ON THE OTHER SIDE OF THE DOCK
“The music is loud, tons of people speak to you, and the presenter is talking. All of a sudden, you cast off and the noise fades away. In two minutes, there is no more music, no more people.”
“That’s it. It’s us.”
Today was the start of Leg 0, a practice race from Alicante to Majorca and back, a rehearsal before the real deal starts in October – and I’m chatting with Dongfeng Race Team’s Onboard Reporter, Yann Riou.
There was noise, there was music, and there were goodbyes.
I’ve worked for this race for a while, I’ve seen a lot of Volvo boats leave the dock, and it always moves me. I’ve always wondered what it feels to leave the blast and the excitement of the land behind. Emotional families, proud shore teams, fervent fans – it’s a lot of pressure, a lot to do, a lot to leave.
So today I went to sea with Dongfeng, to see what it feels like to be on the other side of the dock.
The six French and the three Chinese waved at their shore crew, who clapped and whistled. Pascal Bidégorry, the navigator, joked with Martin Strömberg, the Swede left on shore by a hand injury.
“Be strong,” Pascal says. He laughs, but there is something else in his voice. It’s not nice leaving a team mate behind, or a friend, or your family.
It’s a strange thing, to be the one leaving. A lot goes through your mind – is everything settled back there, did I take the right bag, do I have the right gear, is there enough food? Friends wave at you, people shout your name. You’re feeling proud, but a little stressed. You think of what waits for you out there.
I can only imagine the real feeling, when you’re a real sailor, when it will be the start of the Leg 1 to Cape Town, 6,487 nautical miles away, some 20 long days away. I asked Charles Caudrelier, the skipper of the red boat, a winner of the Volvo last time out, how it affects him.
“The moment you throw the rope, something switches in your mind. It is more than a symbol – you change mode.”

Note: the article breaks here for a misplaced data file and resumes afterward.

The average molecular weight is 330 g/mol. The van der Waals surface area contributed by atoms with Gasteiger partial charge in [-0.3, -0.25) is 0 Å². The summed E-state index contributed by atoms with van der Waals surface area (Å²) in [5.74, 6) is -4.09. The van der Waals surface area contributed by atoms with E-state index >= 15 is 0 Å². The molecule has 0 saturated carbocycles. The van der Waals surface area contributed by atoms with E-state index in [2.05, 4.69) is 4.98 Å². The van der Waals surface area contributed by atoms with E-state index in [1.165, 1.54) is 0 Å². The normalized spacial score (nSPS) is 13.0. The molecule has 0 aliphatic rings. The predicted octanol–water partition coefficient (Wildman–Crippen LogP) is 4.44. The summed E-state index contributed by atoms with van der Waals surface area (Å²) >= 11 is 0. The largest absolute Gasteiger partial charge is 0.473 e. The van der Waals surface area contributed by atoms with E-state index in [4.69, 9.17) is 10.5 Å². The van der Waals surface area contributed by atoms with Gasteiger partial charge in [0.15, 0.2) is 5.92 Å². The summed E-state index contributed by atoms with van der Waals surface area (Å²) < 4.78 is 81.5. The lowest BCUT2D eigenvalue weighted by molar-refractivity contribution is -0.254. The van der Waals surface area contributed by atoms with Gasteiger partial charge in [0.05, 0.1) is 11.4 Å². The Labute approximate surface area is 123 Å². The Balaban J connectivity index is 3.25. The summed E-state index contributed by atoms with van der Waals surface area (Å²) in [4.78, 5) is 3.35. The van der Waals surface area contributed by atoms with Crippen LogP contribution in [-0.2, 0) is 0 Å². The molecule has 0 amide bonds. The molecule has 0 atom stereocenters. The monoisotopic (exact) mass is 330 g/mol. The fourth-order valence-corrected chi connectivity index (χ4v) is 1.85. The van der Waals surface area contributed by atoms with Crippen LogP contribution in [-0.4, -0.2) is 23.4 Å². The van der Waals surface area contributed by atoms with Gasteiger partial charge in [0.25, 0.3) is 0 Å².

“Before the start, you always wonder if you forgot something. Once you leave, you’re in the thick of it and old habits take over.”
Once at sea, there is no more escape. It’s the nine of them – 12 for the all-female team SCA – on a boat, for weeks on end.
“The link with the land is broken, and you have to do with what you have onboard,” says Yann. “The practical aspects are dealt with, and you’re left with just your emotions. It’s about the people you leave behind, and the people with you onboard.”
We are inside the boat, sat at the media desk. It’s dark, cramped and uncomfortable. He opens his laptop and a picture of his baby girl appears.
“Leaving is heavy. It was heavy last time around, when I did the race with Groupama, but it will be so much more difficult this time because I’m leaving my daughter on the dock. I imagine that it will be sad… or emotional.”
“I don’t know yet, I haven’t experienced that.”
Families, friends, relatives – those are the reasons that make it tough to throw the rope, and the things that always bring the sailors back to the dock.
“You don’t always want to leave,” says Charles. “Your family is there and the stress kicks in. The last minutes on land aren’t that nice.
“But the moment you leave, you disconnect. And that’s actually quite relaxing.”
Because, once you’ve prepared for the race, once you’ve said goodbye, once you’ve detached yourself from the land and its roots, the call of the sea, and the race, takes over.
“The first day is such a busy day,” Yann explains before going back on deck under the blazing sun. “For the sailors or for me, this stress is an escape. We focus on the racing so we leave the tough emotions behind.”
Wrote this text for the Volvo Ocean Race’s website last Friday. Merci Dongfeng !